CAT program expands its reach
Allison Sanchez | Tuesday, January 20, 2015
Known for connecting Saint Mary’s students and local Title I schools, the College Academy of Tutoring (CAT) program is changing lives and expanding locations this semester.
“This semester, we are starting our tutoring program at a new school, Harrison Primary, for fourth graders,” CAT student director Christin Kloski said. “… We have tutoring programs at Harrison and Navarre and teacher’s assistants at Harrison, Coquillard and Edison.”
She said the College will continue its pen pal program with Coquillard and added Harrison Primary students to the list of letter recipients.
Cat was formed in 2006 to provide support for “students in under-resourced schools in the South Bend area,” Kloski said. The program provides academic support, including teacher’s assistants, pen pals and after-school resources.
Kloski said she spearheaded the relationship between CAT and Harrison Primary this year by visiting the school.
“My first experience with the school was their back-to-school carnival-themed night,” she said. “I volunteered at the school to experience the new school’s environment.”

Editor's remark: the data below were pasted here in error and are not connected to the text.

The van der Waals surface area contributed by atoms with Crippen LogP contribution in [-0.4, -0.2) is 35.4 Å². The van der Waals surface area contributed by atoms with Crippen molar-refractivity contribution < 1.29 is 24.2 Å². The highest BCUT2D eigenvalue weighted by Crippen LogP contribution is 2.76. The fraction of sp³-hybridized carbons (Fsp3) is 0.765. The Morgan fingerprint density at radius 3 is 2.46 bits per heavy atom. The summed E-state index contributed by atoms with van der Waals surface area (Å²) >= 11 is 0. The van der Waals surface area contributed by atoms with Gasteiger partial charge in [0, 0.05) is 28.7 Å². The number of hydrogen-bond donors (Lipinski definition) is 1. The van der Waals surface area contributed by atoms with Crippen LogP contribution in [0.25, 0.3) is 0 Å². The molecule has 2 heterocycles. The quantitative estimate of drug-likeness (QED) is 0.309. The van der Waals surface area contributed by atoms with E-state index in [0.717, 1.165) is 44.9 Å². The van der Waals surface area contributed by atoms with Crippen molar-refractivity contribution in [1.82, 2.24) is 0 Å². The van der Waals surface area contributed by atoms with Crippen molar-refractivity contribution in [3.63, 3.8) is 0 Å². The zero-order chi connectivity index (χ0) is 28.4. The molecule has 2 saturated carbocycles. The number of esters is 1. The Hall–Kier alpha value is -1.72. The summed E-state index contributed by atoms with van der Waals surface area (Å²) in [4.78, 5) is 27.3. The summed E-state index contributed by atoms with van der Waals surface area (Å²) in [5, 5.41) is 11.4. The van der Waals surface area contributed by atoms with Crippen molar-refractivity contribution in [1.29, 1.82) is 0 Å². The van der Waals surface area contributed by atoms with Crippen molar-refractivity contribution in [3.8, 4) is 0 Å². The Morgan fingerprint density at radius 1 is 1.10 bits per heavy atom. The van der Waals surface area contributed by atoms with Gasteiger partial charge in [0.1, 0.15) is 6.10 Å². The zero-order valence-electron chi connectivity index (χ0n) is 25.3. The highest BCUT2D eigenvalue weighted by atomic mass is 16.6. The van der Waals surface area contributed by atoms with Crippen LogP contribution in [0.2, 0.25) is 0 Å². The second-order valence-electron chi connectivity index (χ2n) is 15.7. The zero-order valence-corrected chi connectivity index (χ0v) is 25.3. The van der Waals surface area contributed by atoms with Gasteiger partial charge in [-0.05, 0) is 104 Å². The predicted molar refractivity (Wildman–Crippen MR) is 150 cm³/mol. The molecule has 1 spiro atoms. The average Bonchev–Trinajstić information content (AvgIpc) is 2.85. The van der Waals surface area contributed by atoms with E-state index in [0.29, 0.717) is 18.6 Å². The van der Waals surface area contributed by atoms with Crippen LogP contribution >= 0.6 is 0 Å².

Kloski said her exploration yielded positive findings about the school’s environment.
“As the students and parents poured into the cafeteria, I was pleased to see how well the students, parents, staff and teachers communicated with one another,” Kloski said. “There was such a great feeling of community at the school.”
Kloski said student participants in CAT were able to experience that sense of inclusiveness first hand.
“Later on in the semester, we ended our pen pal program with a literacy night at the school,” she said. “The pen pals from Saint Mary’s and Harrison met one another and were able to get to know one another during the event. The literacy night was a great way for Saint Mary’s students to experience a local community setting.
“Harrison Primary was a place where Saint Mary’s students could see how well the South Bend community and the school community were able to work together.”
Sophomore and CAT scholar Jade Johnson said meeting her pen pal for the first time at the end of the semester dinner was her favorite part of the program.
“You get to know all about [your pen pal] throughout the semester,” Johnson said. “Without ever seeing their face, they become a part of your life. Putting a face to their name was an amazing experience I’ll never forget.”
The pen pal program is important because it helps enhance the reading and writing skills of the third and fourth grade students while giving them a consistent and positive role model, Johnson said.
“I encourage people to give it a try,” Johnson said. “Volunteering through the CAT program is a rewarding and exciting experience.”
Kloski said all students are welcome to join the CAT program — regardless of major.